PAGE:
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How to Beat the Flu This Year

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Flu Shot Q&A, cont.

Keep reading for more expert answers to your flu shot concerns.

Are you fully protected from the flu once you get the vaccine?

Not exactly. Seasonal flu comes in numerous strains, each responding to slightly different antibodies. Every year, scientists worldwide collect flu viruses as part of an effort to predict which strains will hit hardest that winter. The information is sent to the Food and Drug Administration and the World Health Organization, which select three varieties for the vaccine.

When the forecast is accurate, the vaccine can be extremely protective. One study published in the Journal of the American Medical Association found that it was almost 90 percent effective for people under age 50. (The figure drops considerably among the elderly, whose weaker immune systems have trouble producing the required antibodies.) Still, it offers no guarantee, especially when the predictions are off, which happens about one year in five. That's why experts also recommend the precautions on the next page.

Is the shot safe for a woman who's trying to have a baby?

Yes. In fact, if you're pregnant or planning to get pregnant during flu season, you should get the shot (but not the inhalable FluMist), experts say. That's because pregnant women's immune systems are weaker, so they're at high risk for the flu -- and for heart and lung complications -- during their second and third trimesters and immediately after they give birth, explains Dr. Hirsch.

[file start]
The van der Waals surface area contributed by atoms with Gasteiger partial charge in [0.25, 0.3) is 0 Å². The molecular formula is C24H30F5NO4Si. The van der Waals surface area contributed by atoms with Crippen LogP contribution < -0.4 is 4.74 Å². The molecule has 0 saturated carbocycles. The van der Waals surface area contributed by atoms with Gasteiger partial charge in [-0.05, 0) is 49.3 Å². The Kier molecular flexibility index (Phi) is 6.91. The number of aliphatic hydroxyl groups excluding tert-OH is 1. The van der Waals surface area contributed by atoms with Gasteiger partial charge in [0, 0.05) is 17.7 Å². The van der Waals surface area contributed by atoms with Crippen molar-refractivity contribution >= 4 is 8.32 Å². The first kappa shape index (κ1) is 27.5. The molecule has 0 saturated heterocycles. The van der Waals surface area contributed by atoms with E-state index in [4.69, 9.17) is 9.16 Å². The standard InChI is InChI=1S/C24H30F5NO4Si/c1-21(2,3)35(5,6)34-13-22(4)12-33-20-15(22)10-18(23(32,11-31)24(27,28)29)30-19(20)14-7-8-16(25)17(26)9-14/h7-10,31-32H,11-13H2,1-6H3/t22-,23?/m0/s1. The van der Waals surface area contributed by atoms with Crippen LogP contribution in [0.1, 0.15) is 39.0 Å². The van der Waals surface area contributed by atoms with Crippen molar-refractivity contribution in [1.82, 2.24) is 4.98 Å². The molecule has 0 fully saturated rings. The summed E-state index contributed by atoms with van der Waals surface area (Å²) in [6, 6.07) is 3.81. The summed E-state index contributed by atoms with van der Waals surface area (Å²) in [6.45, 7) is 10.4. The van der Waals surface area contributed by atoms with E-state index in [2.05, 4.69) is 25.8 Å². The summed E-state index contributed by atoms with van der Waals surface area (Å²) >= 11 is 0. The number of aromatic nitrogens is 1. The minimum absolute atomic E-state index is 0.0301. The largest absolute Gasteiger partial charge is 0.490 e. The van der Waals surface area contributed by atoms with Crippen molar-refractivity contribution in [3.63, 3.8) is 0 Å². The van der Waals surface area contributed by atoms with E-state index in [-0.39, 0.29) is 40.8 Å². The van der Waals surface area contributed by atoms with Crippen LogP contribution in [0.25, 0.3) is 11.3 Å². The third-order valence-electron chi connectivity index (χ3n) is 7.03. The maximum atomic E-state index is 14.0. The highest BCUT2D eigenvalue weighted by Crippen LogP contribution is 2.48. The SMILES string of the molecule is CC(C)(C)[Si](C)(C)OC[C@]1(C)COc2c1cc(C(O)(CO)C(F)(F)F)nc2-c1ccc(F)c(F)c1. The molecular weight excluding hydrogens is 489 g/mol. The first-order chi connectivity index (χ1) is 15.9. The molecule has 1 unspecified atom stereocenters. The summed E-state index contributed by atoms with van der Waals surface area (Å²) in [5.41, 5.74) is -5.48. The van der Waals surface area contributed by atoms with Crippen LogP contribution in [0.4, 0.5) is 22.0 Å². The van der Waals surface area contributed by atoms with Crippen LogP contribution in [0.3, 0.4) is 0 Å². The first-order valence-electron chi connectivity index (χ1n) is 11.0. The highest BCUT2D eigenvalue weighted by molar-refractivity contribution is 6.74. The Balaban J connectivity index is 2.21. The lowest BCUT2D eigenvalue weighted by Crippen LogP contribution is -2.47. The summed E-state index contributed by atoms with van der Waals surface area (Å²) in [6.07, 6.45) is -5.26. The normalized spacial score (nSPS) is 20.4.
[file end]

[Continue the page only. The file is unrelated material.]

Do you have to get the shot from your doctor?

No. In many communities, you can walk into your local health department, drugstore, or even the supermarket in October and November and get a flu shot at special clinics set up there. A doctor or nurse gives the shot; in some states, a pharmacist can also administer it. Lots of businesses offer the vaccine for free to employees; some hospitals do as well. When you do have to pay (typically $15 to $30 for the shot) the cost is often covered by health insurance. Check with your provider. To find out where you can get the vaccine, go to flucliniclocator.org.

Will there be a shortage of the vaccine this year?

No. According to the manufacturers, there will be 100 million doses for the 2006-2007 flu season -- more than ever before.

Is the vaccine safe for everyone?

No. If you have a severe egg allergy, stay away from both the shot and FluMist. "The vaccine is cultivated in chicken eggs, and even though it's purified, there can be a small amount of egg protein in it," explains Dr. Currie. Ditto if you've had a severe reaction to a previous flu shot, which might indicate an allergy.

Also steer clear of the vaccine if you've ever contracted the neurological condition known as Guillain-Barre syndrome within six weeks of getting a flu shot. In the mid 1970s, a special swine-flu vaccine seemed to trigger this disease in a small number of cases. It causes muscle weakness and even paralysis. Although researchers have found no unusual recurrences, they say it's better not to take a chance.

Doesn't the flu vaccine contain mercury, which may be linked to autism in kids?

Some flu shots do have thimerosal, a mercury-containing compound, as a preservative. A few years ago, some of the nation's leading experts reviewed the research and found no evidence that exposure to the vaccine was linked to higher rates of autism in children. However, if you still have a concern, ask your doctor about a thimerosal-free vaccine.

Next:  Flu Fighters

 

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